By Nicholas Johnson

The Downtown Emergency Service Center (DESC) is asking to intervene as a defendant in a lawsuit against the city of Burien that aims to stop the Seattle-based nonprofit’s permanent supportive housing project planned for downtown Burien.

The DESC filed a motion to intervene in the case Tuesday (Jan. 18, 2022). A hearing on the motion, with no oral argument, is set for Jan. 31 in King County Superior Court.

“Plaintiffs seek to prevent DESC’s development of 95 units of housing affordable to very poor people living with disabilities from proceeding as the Burien City Council has permitted,” the motion reads. “If there was ever a case where intervention was appropriate, it is this case.”

The lawsuit’s lead plaintiff is Burien resident and former city council candidate John White, followed by Tortas Locas restaurant owner Jose Luis Rangel Olivera, Burien Towing owner Lynette Storer and commercial property owner David Burke. Burke’s property and Olivera and Storer’s businesses are all located within 1,000 feet of the housing project’s planned site at 801 SW 150th Street in downtown Burien.

In its response to the lawsuit, filed as an attachment to its motion to intervene, the DESC asks that the lawsuit be dismissed with prejudice, arguing that the plaintiffs “fail to state a claim upon which relief can be granted” and allege “no actual injury” that would “give them standing to raise their claims.”

The DESC also argues that the plaintiffs had an opportunity to appeal the city’s Dec. 16 decision approving the project’s design but failed to do so. However, appeals were limited to parties of record, which, according to the city’s Dec. 16 decision, included only Megan Espinoza of SMR Architects and Julie Nordgren of the DESC.

The DESC asserts that no appeals were filed during the city’s 14-day appeal period; the city declined to confirm whether it had received any appeals.

Arguing that the DESC’s permanent supportive housing project “will not provide affordable housing,” the plaintiffs are seeking an order prohibiting the city from including the project in the city’s Affordable Housing Demonstration Program, which provides flexibility in certain development regulations in exchange for affordable housing.

In its response, the DESC admits that because permanent supportive housing and affordable housing are distinctly separate concepts, “‘affordable’ housing may or may not be supportive, and ‘supportive’ housing is almost always but may not necessarily be ‘affordable.’”

In a separate declaration written Jan. 12 and filed Tuesday, DESC Executive Director Daniel Malone argues that supportive housing and affordable housing are not mutually exclusive.

“The Complaint alleges that because DESC’s project will be ‘supportive’ housing, it cannot be ‘affordable’ housing,” Malone wrote in his declaration. “Quite simply, it is both supportive and affordable.”

Malone argues that the project conforms with the Affordable Housing Demonstration Program’s definition of affordable as well as the definition of affordable housing under state law, specifically RCW 36.70A.030.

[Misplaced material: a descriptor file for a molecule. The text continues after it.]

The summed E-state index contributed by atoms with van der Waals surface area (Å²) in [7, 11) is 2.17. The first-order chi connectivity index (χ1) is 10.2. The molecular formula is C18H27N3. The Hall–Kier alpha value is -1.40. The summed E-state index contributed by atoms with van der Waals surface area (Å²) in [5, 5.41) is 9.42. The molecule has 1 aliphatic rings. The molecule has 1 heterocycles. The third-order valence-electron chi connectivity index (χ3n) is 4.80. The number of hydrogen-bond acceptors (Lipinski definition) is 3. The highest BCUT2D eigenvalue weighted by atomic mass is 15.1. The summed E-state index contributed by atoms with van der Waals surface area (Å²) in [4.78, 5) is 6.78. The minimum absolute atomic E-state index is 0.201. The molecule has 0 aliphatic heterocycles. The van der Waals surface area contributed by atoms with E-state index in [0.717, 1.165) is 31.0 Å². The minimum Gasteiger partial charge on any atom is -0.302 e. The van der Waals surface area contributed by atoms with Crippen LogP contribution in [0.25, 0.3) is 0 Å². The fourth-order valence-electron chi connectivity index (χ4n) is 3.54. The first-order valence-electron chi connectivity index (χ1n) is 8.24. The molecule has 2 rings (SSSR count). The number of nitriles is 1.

“DESC’s client (sic) typically have incomes from 0 to 15% of the AMI,” or area median income, Malone wrote in his declaration. “The tenants will sign leases and will pay rent. That rent will be not more than 30% of their individual incomes.”

The B-Town Blog asked Jeff Spring, director of the Office of Supportive Housing at the state Department of Commerce, for his reaction to the lawsuit. He said the claim that the DESC project does not qualify for the Affordable Housing Demonstration Program because it is a supportive housing project is without merit.

“Permanent supportive housing [PSH] is targeted towards those with disabling conditions who are unlikely to ever be in a position to afford market-rate housing,” Spring wrote in an email to The B-Town Blog. “Considering that PSH tenants pay a tiny fraction of what would otherwise be regarded as market-rate rent, it’s arguable that PSH is among the most affordable of affordable housing types.”

The plaintiffs also argue that the DESC project is “ineligible for accommodations and exceptions” that have been granted by the city based on the project’s inclusion in the city’s Affordable Housing Demonstration Program.

“If Plaintiffs were to prevail in this action, DESC would need to redesign the project, resulting in delay in its completion,” Malone wrote in his declaration, “and the project would be more expensive and would not function as well for DESC.”

Malone also wrote in his declaration that the DESC planned to apply for a building permit on Jan. 12 and would begin construction as soon as permits are issued in an effort to complete the project and begin accepting tenants in 2023. The city declined to confirm whether DESC had yet applied for or been issued any permits.

“Given the nature of our housing crisis and the limitations on resources that are available,” Malone wrote, “any delay in completing this project means that 95 individuals will remain unhoused who would otherwise be housed.”

EDITOR’S NOTE: This story has been updated to specify the parties of record who were eligible to appeal the city of Burien’s Dec. 16 administrative design review decision for DESC’s permanent supportive housing project.


Nicholas Johnson (he/him) is an award-winning writer, editor and photographer who grew up in Boulevard Park, graduated from Highline High School and studied journalism at Western Washington University. Send news tips, story ideas and positive vibes to